Best Practices for sharing field plug-ins

If you want to develop and share a field plug-in, we suggest that you follow our guidelines regarding the structure and content of your repositories. This will ensure that users can easily find and navigate your plug-in repository. For an example of how a non-baseline field plug-in repository should look, see the call-phone-number field plug-in. Below are the guidelines you should follow when sharing your field plug-in

By the stage, if you are thinking about sharing, you should have already developed and tested a field plug-in, and be satisfied that it is working. To learn more, check out our guide to creating field plug-ins.

1. Repository

You should set up your repository in a specific way.

Descriptive Characteristics

  1. Add the topic scto-field-plug-in to your repository.

This will allow your field plug-in to show up when users search for that topic.

  1. Add a repository description

The description of a repository tells the public what the repository is for. This is what will appear under each repository title on an organization's GitHub page. Anyone who takes a quick look at the GitHub page should be able to determine what a field plug-in does just by looking at the description, so it should be clear, concise, and descriptive. It should be about 1 or 2 sentences.

Structure and organization

  1. Keep the license, README, and field plug-in .zip file in the root of the repository.
  2. Keep all source files in a source folder (/source/).
  3. Keep all other files in an extras folder (/extras/).

This includes image previews, sample forms, and other associated files that you may want to store in your repository. In addition, the sample form files (including the form definition and other attachments) should be in its own folder within the extras folder.


  1. Keep your .zip file up-to-date.

Keep the most recent version of your file in the root of your repository. Most users will only be looking for that file, and they will not bother looking around in subdirectories, or zipping their own version. Every time you push changes to your source code, you should re-compress and push that .zip file as well.


Your README should be specific to your field plug-in, user focused, and contain the following sections:

2.1. Title (required)

The title must be short and intuitive, clearly explaining the field plug-in. Other than spaces, hyphens, and underscores, it should have the same name as the field plug-in.

2.2. Image preview (optional).

This should be a clear screenshot, or set of screenshots that illustrate the functionality or usage of the field plug-in. These live in the /extras/ folder.

2.3. Description (required)

  • Introduction (required, doesn't need a heading)
    This should be a brief description of the aims of the field plug-in, detailing what new functionality it adds, and the motivation for its development. Consider answering questions like what is it, what purpose does it serve and why would you use it in this section.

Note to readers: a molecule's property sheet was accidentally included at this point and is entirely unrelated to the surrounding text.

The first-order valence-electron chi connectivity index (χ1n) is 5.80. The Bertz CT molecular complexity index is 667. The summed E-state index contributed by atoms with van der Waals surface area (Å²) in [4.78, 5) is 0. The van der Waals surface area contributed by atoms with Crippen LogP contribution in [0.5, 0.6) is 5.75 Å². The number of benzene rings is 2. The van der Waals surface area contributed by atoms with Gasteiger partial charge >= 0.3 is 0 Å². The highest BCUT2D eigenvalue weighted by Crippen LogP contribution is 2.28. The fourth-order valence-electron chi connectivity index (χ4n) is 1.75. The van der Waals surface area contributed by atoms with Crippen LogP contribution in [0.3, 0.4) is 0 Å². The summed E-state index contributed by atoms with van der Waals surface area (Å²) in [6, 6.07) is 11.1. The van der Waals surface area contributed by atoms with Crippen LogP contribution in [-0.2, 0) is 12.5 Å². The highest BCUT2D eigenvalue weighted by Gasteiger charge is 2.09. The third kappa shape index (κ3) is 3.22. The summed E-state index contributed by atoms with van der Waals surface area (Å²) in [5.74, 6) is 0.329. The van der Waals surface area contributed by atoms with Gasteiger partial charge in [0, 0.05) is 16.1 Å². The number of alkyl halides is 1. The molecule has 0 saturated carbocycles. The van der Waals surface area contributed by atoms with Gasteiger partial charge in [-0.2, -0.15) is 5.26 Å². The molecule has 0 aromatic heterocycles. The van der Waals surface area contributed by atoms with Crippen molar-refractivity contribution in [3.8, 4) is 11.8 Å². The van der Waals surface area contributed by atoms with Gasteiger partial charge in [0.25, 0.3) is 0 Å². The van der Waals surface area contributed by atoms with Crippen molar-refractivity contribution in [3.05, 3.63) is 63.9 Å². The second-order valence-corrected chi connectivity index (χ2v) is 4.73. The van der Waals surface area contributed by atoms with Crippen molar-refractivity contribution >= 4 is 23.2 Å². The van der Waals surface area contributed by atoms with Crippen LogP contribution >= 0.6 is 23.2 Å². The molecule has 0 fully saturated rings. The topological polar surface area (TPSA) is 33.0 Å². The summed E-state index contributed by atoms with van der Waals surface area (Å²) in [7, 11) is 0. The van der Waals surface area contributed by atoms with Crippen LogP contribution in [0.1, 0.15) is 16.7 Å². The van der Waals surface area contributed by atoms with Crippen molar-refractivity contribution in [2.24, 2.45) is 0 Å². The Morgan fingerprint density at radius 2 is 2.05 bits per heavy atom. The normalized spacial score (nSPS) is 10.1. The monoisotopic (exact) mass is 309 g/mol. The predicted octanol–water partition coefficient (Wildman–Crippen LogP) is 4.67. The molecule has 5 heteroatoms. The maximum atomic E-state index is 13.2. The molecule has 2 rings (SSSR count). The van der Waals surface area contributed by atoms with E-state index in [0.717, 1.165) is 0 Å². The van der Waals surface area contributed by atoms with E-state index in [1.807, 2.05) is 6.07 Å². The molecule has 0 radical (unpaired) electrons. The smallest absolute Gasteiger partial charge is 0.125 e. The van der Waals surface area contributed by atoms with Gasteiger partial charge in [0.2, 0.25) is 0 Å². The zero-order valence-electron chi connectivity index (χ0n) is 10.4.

This should not be long (no more than 10 lines in most cases). If you need to add extra information, consider using a wiki.
    This is different from the repo description (see above).
  • [Download button] (beta download button to begin with)
    This button should provide a direct link to downloading the field plug-in. Use the standard button images - beta and release.
  • Features (optional)
    If the field plug-in is more complex and the features can't be easily summarized in the introduction, highlight the key features of the field plug-in in this section for easy reference. 
  • Data format (required)
    This should clearly indicate which field type(s) are supported by the field plug-in and if needed, also show how the response is stored. 

2.4. How to use (required)

  • Getting started (required)
    This should provide basic step-by-step instructions on how the user can deploy and use the field plug-in. If more detailed instructions would be helpful, consider using a wiki.
  • Parameters (optional)
    If the field plugin has parameters, provide a list of them, clearly specifying which are required and which are optional. It should also include examples demonstrating different combinations of parameters where applicable.
  • Default SurveyCTO feature support (optional)
    If a field using the field plug-in is recognizably and functionally the source field type (i.e. it still behaves like a text field, for example), include this section. Specify the default field features that are supported by the field plug-in (e.g. that your text field plug-in supports the "numbers" appearance option). The best way to display the feature support is with a table; you can copy the feature support table used in the baseline field plug-ins, and modify as needed.

2.5. More resources

This should include information about where the user can access related resources, such as a sample form and the developer documentation.

3. Sample form/s

This should be a simple form that demonstrates the functionality of your field plug-in. This goes in the /extras/sample-form/ folder.

4. Wiki (optional)

Some complex field plug-ins will require a detailed explanation of its rationale and functionality. Use the wiki to outline as much information as necessary.


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